In 1975, Mountbatten visited the Romanov’s former homes at the Imperial Russian palaces in the (then) Soviet Union. He reportedly brought up Nikolaevna. He was quoted saying: "I was over-powered by the emotion of going back to a country I had known fairly well as a child, where so many of my closest family had lived in such tremendous splendour, and then been murdered in this ghastly way." The same year he wrote a letter that seemingly clarified what happened.
He Set the Record Straight
The letter was dated “11th March 1975,” and clarified that Anastasia had suffered the same fate as her family. The only difference was that she didn’t die right away so they found a more aggressive way to murder her. But did Mountbatten blame his late uncle for the Romanov’s brutal murder?
His Uncle Might Be to Blame
Towards the end of the letter, Mountbatten hinted that his uncle’s lack of leadership may have been the reason the Romanovs were so easily disposed of. “The Emperor Nicholas II was a charming and kind man but too weak to be a successful autocrat,” he wrote in the last line. But who was the letter addressed to?
The Purpose for the Letter
The letter was addressed to Mr. Woodcock-Clarke, but no one really knows much about him or why Mountbatten felt the need to share the news about Anastasia with him. But he seemed eager to put an end to the mystery of his cousin’s whereabouts. Unfortunately, he never lived long enough to see this chapter of his family’s history get put to rest.
He Never Saw the Anderson Case Close
The debate about whether Anna Anderson was in fact Anastasia continued over the years, but Mountbatten never got the chance to see the Anderson case officially close. Unfortunately, his life came to an end in an eerily similar fashion as his cousins.
He Was Assassinated
In 1979, Mountbatten had taken his family out to his summer home on the outskirts of Northern Ireland. It was supposed to be a day of relaxation over by the water until they all met a terrible end when the IRA bombed their fishing boat. But was his cousin really dead like his letter suggested?
DNA Testing Helped Close the Case
The mystery of the Romanov case came to a shocking conclusion 28 years after Mountbatten’s horrible death. With the use of DNA testing, scientists were able to identify Anastasia’s remains as well as those of her younger brother, Alexi. But why did it take so long to solve this mystery?
Clues Were Found in the Basement
The family met their untimely death in the basement of their home. In an effort to protect themselves from bullet wounds, they all sewed precious jewels into their clothing as protection. Sadly, they met their end in this basement, which is exactly where scientists have come looking for evidence about this crime.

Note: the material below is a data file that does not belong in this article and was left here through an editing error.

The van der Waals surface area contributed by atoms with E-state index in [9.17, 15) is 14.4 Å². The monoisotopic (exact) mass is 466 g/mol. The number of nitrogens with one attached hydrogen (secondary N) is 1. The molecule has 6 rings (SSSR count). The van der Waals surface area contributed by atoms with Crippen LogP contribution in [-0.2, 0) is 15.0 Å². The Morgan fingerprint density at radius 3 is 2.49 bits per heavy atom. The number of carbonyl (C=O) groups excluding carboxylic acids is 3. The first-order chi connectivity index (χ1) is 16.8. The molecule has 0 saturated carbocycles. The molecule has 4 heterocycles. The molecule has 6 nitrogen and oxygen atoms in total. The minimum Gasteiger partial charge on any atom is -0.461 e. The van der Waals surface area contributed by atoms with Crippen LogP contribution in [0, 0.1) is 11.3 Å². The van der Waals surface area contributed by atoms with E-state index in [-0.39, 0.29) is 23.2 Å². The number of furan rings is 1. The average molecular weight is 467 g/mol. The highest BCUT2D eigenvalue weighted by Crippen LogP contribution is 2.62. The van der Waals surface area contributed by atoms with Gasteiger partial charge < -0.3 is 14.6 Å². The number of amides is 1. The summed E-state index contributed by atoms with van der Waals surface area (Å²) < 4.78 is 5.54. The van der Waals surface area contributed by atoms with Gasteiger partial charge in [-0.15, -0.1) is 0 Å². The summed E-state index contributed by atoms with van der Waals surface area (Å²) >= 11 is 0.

Forensic Techniques Were Limited
Bayonets and two separate rounds of gunfire were used to dispose of Anastasia’s family. Their bodies were then found in Yekaterinburg, Russia. But forensic techniques weren’t quite as advanced in those days, so it took many years to identify all the bodies. But what of Anderson’s claims? Was she even related to the family?
Anderson’s Claims Were Officially Debunked
As far as Anderson was concerned, she had claimed to be Anastasia from 1928 to 1994, but there was no way to confirm or deny it. And yet, after her death, DNA testing proved that she was actually not related to the Romanovs in any way and put any and all doubts to rest.
Her Story Became an Animated Film
Many young people today are probably aware of the story of Anastasia because of the 1990s animated film “Anastasia.” The film from 20th Century Fox Studios tells the story of an orphan who is secretly the daughter of the royal family, but there are a few historical inaccuracies in the plot.
There Were a Few Historical Inaccuracies
One detail that was completely based in fact was the yellow dress depicted on Anastasia’s character. There are records that show the real Anastasia wearing a similar gown just days before her death.
The Family Assisted in the War Effort
In the midst of the tension of World War I, the Romanov family tried their best to assist in the war efforts by assisting wounded soldiers and even visiting them at their bedsides. Anastasia and her sister Maria were too young to do much helping, so they played checkers with wounded soldiers instead.
They Knew Many Luxuries
The Royal Family knew a lot of luxury, even though they didn’t always flaunt it. They had a yacht called The Standart which had chandeliers inside and mahogany wood detailing. But their many luxuries would cause tension between the Royal family and the government, and also tension between the family and the people of Russia.
The End of a Royal Era
There is no longer a Royal Family in Russia. Nicholas II was the final emperor of Russia and after his failures during World War I, which lead to dire situations for his people, he abdicated his position. This portrait was taken just moments before he was imprisoned by the government.
"The Most Shameful Chapter in Russia's History"
In 1998, the first President of Russia, Boris Yeltsin, describe the killings of the royal family as one of the most shameful chapters in Russian history. No one was ever prosecuted for the crime, because it was only in in last decade that DNA evidence made the details of the situation evident. And nowadays, Royal families have far more protection.